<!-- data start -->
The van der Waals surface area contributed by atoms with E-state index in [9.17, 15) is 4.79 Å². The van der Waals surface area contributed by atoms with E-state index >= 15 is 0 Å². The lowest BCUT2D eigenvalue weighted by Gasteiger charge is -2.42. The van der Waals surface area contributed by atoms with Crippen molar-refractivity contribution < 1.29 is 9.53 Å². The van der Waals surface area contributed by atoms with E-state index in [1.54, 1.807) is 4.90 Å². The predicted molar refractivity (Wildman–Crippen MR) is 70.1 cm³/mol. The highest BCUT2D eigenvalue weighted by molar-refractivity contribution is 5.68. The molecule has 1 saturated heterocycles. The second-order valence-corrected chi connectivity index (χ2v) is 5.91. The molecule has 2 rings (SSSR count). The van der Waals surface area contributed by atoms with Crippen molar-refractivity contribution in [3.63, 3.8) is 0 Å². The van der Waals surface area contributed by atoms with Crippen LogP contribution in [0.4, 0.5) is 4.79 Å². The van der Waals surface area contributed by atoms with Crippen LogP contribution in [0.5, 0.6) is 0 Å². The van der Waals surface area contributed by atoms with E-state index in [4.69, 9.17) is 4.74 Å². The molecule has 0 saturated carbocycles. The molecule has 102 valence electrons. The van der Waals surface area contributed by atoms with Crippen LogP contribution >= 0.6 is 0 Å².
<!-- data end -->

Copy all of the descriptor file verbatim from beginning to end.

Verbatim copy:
The van der Waals surface area contributed by atoms with E-state index in [9.17, 15) is 4.79 Å². The van der Waals surface area contributed by atoms with E-state index >= 15 is 0 Å². The lowest BCUT2D eigenvalue weighted by Gasteiger charge is -2.42. The van der Waals surface area contributed by atoms with Crippen molar-refractivity contribution < 1.29 is 9.53 Å². The van der Waals surface area contributed by atoms with E-state index in [1.54, 1.807) is 4.90 Å². The predicted molar refractivity (Wildman–Crippen MR) is 70.1 cm³/mol. The highest BCUT2D eigenvalue weighted by molar-refractivity contribution is 5.68. The molecule has 1 saturated heterocycles. The second-order valence-corrected chi connectivity index (χ2v) is 5.91. The molecule has 2 rings (SSSR count). The van der Waals surface area contributed by atoms with Crippen molar-refractivity contribution in [3.63, 3.8) is 0 Å². The van der Waals surface area contributed by atoms with Crippen LogP contribution in [0.4, 0.5) is 4.79 Å². The van der Waals surface area contributed by atoms with Crippen LogP contribution in [0.5, 0.6) is 0 Å². The van der Waals surface area contributed by atoms with E-state index in [4.69, 9.17) is 4.74 Å². The molecule has 0 saturated carbocycles. The molecule has 102 valence electrons. The van der Waals surface area contributed by atoms with Crippen LogP contribution >= 0.6 is 0 Å².